Radio Kef and Radio Monastir (controlled by the state) on the other hand “militia” for “yes” with 68% of the broadcast time.

On the side of the private radio stations, “no” has won the majority so far. We find Mosaïque (61%), Express FM (66%), Jawhara (57%) and Radio Med (76%).

Only three radio stations strictly respect the law by balancing their antenna between “yes” and “no”, namely Radio Nationale, Diwan and IFM.

Asked by Business News on the subject, Hichem Snoussi, a member of Haica, states that the publication of these mid-term figures aims to remind the various actors of the need to rebalance their speaking time before the end of the campaign. ” Most importantly, and to comply with the law, you must reach 50-50 over the entire election period he tells us.

On the television side, the imbalance and disagreement is much more evident. The country’s most watched television stations have simply canceled their political broadcasts. This is the case with 9, El Hiwar Ettounsi and Nessma.

First, no explanation was given for the abolition of the daily political program. The summer network cannot alone justify this deprogramming, since the referendum is an unusual, even historic event, to use the words of the President of the Republic.

El Hiwar Ettounsi has chosen to leave politics forever to focus on generalist and variety shows. The three passages in prison of Sami El Fehri, the founder of the chain, are for nothing. Mr. El Fehri ended up abdicating to avoid trouble.

Nessma, which was the most active during the 2019 elections, also gave up political broadcasts. Its reference shareholders, the Karoui brothers, were pushed out and it was their partner Tarak Ben Ammar who completely took over the chain. Living in France, businessman and administrator of several large European groups, some of which are listed on the stock exchange, Mr. Ben Ammar does not want to alienate Tunisian power. Better to be careful and discreet so as not to attract the wrath of a dictator who shoots everything that moves.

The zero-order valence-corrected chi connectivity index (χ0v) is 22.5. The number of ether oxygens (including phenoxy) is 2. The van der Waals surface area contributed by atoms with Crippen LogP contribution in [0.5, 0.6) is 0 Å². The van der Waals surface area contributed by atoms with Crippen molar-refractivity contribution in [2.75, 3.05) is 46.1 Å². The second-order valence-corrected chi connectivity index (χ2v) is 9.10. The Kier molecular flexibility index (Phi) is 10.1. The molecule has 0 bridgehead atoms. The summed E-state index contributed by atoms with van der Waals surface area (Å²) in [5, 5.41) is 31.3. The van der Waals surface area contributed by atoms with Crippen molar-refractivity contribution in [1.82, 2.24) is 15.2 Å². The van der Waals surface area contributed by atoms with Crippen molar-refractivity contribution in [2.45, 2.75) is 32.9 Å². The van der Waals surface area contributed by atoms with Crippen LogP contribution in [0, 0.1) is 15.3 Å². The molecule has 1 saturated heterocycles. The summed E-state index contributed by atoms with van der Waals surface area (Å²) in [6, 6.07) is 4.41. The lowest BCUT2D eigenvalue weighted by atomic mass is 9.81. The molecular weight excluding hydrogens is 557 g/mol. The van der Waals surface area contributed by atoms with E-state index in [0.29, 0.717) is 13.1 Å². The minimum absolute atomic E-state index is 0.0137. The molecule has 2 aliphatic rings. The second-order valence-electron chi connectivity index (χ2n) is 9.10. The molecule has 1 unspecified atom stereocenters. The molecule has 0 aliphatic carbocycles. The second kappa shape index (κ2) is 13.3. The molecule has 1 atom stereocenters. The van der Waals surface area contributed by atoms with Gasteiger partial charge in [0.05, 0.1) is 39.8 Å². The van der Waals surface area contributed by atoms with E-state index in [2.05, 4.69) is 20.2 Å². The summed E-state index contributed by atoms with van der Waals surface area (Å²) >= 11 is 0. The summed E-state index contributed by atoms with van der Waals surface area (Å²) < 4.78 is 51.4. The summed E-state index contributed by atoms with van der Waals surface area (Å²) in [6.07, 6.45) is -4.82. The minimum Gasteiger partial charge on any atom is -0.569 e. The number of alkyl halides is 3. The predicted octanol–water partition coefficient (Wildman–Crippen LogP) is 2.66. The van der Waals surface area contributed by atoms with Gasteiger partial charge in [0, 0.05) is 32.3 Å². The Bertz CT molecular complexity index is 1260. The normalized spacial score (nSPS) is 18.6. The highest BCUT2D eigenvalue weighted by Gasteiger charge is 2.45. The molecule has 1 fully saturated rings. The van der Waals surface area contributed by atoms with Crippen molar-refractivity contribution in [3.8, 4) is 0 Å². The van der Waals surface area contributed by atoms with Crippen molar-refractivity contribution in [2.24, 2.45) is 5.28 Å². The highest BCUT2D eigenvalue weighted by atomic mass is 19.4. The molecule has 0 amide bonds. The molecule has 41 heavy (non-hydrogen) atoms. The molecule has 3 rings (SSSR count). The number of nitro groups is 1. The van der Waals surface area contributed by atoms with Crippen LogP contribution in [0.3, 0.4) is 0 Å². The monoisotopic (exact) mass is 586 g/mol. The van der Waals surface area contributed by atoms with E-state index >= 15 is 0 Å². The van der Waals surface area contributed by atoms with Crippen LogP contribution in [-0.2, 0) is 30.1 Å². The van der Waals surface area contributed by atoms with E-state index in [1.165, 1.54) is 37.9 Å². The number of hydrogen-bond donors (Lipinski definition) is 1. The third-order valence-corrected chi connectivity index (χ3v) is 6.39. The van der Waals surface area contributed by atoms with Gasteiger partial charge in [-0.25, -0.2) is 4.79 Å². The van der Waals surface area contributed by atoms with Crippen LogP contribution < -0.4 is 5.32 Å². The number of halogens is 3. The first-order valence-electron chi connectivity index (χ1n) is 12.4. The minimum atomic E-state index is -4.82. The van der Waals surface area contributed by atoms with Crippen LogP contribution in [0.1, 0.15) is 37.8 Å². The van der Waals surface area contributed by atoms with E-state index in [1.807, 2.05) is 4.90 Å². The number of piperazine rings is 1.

To make a long story short, out of the twelve channels that make up the Tunisian TV media landscape, only three are talking about the campaign, namely Wataniya 1 (state-controlled media), Hannibal TV (private) and Zitouna (Islamist) . media unlicensed hacker).

We are not talking about quality, in the absence of political programs with large audiences, we can only talk about quantity. According to the measurements conducted by Haica, Wataniya 1 leans “yes” with 55% of the airtime, in contrast to Hannibal, which also leans “no” with 55%.

Would this lead scavenging imposed on the entire Tunisian media landscape threaten freedom of expression in the country?

In fact, we can already see it. The disconnect between mainstream media and radio and television stars is obvious.

In less than a year, Kaïs Saïed has succeeded in bringing public and private media into line. The very principle of democracy requires that they all be mobilized during this election period. Their conspicuous absence demonstrates, if necessary, that their freedom has been put away in the closet while they waited for better days.

By direct and indirect intimidation, by imprisoning Islamist journalists or as a security measure, the Tunisian audiovisual media have preferred to abandon their journalistic mission.

At the moment there are few voices left in the written press and there is no guarantee that these papers will survive for long.

Raouf Ben Hedi

Leave a Comment